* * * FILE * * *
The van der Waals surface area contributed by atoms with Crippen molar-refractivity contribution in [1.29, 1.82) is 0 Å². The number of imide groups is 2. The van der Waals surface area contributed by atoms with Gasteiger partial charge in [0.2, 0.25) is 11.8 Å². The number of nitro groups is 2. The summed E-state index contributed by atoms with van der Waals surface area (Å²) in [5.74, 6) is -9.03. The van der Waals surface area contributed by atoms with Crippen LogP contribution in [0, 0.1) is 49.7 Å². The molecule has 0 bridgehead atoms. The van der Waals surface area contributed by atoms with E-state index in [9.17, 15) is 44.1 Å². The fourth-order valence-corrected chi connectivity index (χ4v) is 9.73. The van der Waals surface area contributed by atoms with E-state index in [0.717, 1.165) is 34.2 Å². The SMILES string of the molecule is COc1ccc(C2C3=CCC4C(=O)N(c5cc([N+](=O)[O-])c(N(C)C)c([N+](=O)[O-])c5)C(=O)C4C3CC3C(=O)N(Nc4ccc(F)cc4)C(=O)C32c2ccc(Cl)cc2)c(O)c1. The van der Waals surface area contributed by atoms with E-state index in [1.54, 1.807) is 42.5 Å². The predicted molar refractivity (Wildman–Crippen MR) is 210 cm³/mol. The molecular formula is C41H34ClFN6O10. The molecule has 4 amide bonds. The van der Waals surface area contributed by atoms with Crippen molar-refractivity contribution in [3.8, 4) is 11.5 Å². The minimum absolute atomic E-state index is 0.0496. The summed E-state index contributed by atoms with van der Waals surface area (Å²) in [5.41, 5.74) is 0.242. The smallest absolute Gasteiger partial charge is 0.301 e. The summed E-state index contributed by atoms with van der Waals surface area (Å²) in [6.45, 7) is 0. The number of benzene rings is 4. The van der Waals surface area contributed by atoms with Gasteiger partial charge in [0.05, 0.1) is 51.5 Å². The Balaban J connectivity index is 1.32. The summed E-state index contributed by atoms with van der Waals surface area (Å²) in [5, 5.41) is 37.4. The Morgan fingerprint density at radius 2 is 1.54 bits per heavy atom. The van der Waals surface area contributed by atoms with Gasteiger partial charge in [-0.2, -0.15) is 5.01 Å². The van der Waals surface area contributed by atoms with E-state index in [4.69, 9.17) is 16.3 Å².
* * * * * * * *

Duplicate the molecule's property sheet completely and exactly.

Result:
The van der Waals surface area contributed by atoms with Crippen molar-refractivity contribution in [1.29, 1.82) is 0 Å². The number of imide groups is 2. The van der Waals surface area contributed by atoms with Gasteiger partial charge in [0.2, 0.25) is 11.8 Å². The number of nitro groups is 2. The summed E-state index contributed by atoms with van der Waals surface area (Å²) in [5.74, 6) is -9.03. The van der Waals surface area contributed by atoms with Crippen LogP contribution in [0, 0.1) is 49.7 Å². The molecule has 0 bridgehead atoms. The van der Waals surface area contributed by atoms with E-state index in [9.17, 15) is 44.1 Å². The fourth-order valence-corrected chi connectivity index (χ4v) is 9.73. The van der Waals surface area contributed by atoms with E-state index in [0.717, 1.165) is 34.2 Å². The SMILES string of the molecule is COc1ccc(C2C3=CCC4C(=O)N(c5cc([N+](=O)[O-])c(N(C)C)c([N+](=O)[O-])c5)C(=O)C4C3CC3C(=O)N(Nc4ccc(F)cc4)C(=O)C32c2ccc(Cl)cc2)c(O)c1. The van der Waals surface area contributed by atoms with E-state index in [1.54, 1.807) is 42.5 Å². The predicted molar refractivity (Wildman–Crippen MR) is 210 cm³/mol. The molecular formula is C41H34ClFN6O10. The molecule has 4 amide bonds. The van der Waals surface area contributed by atoms with Crippen molar-refractivity contribution in [3.8, 4) is 11.5 Å². The minimum absolute atomic E-state index is 0.0496. The summed E-state index contributed by atoms with van der Waals surface area (Å²) in [5.41, 5.74) is 0.242. The smallest absolute Gasteiger partial charge is 0.301 e. The summed E-state index contributed by atoms with van der Waals surface area (Å²) in [6.45, 7) is 0. The number of benzene rings is 4. The van der Waals surface area contributed by atoms with Gasteiger partial charge in [0.05, 0.1) is 51.5 Å². The Balaban J connectivity index is 1.32. The summed E-state index contributed by atoms with van der Waals surface area (Å²) in [5, 5.41) is 37.4. The Morgan fingerprint density at radius 2 is 1.54 bits per heavy atom. The van der Waals surface area contributed by atoms with Gasteiger partial charge in [-0.2, -0.15) is 5.01 Å². The van der Waals surface area contributed by atoms with E-state index in [4.69, 9.17) is 16.3 Å².